Before Obamacare was pushed through Congress in 2010 by Democrats unwilling to consider opposition voices to the legislation, conservatives and doctors repeatedly warned the bill would destroy the ability for physicians to properly function inside a government controlled system. Those warnings went unheeded and now patients and those in need of medical care are experiencing even less access to primary care doctors specifically assigned to them under new healthcare regulations. From AP:
When Olivia Papa signed up for a new health plan last year, her insurance company assigned her to a primary care doctor. The relatively healthy 61-year-old didn't try to see the doctor until last month, when she and her husband both needed authorization to see separate specialists.
She called the doctor's office several times without luck.
"They told me that they were not on the plan, they were never on the plan and they'd been trying to get their name off the plan all year," said Papa, who recently bought a plan from a different insurance company.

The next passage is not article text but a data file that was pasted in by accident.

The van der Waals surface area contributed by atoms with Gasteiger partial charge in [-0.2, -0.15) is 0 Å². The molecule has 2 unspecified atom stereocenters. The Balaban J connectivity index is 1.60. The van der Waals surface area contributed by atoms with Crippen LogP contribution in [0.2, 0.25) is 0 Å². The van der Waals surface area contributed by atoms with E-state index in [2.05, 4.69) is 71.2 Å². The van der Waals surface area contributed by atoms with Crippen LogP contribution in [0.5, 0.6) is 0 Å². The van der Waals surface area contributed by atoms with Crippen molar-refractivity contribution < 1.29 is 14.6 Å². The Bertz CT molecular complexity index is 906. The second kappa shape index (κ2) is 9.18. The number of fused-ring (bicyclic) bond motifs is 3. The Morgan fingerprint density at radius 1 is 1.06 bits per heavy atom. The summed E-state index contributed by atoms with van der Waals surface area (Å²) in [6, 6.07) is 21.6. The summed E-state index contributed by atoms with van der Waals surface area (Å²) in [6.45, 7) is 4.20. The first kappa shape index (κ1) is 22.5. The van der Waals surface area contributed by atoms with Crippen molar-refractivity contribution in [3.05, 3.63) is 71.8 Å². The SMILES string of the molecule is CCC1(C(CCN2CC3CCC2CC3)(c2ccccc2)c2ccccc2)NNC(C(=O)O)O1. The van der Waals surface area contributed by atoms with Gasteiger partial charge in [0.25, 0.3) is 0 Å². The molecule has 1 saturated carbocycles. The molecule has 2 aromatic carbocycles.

It was no better with the next doctor she was assigned. The Naples, Florida, resident said she left a message to make an appointment, "and they never called back."
The Papas were among the 6.7 million people who gained insurance through the Affordable Care Act last year, flooding a primary care system that is struggling to keep up with demand.
A survey this year by The Physicians Foundation found that 81 percent of doctors describe themselves as either over-extended or at full capacity, and 44 percent said they planned to cut back on the number of patients they see, retire, work part-time or close their practice to new patients.
At the same time, insurance companies have routinely limited the number of doctors and providers on their plans as a way to cut costs. The result has further restricted some patients' ability to get appointments quickly.
Or in short: rationing of care thanks to a government program overwhelming the system. Further, doctors are rushing through appointments in order to serve an influx of patients and a 2013 survey shows six out of 10 doctors plan to retire early thanks to Obamacare, which means they'll exit a system already lacking in enough supply. And finally, USA Today reported two weeks ago that Obamacare is "accelerating the demise" of rural hospitals all over the country.
Remember when Obamacare was "sold" on the idea that the legislation would increase access to care? How reality changes things.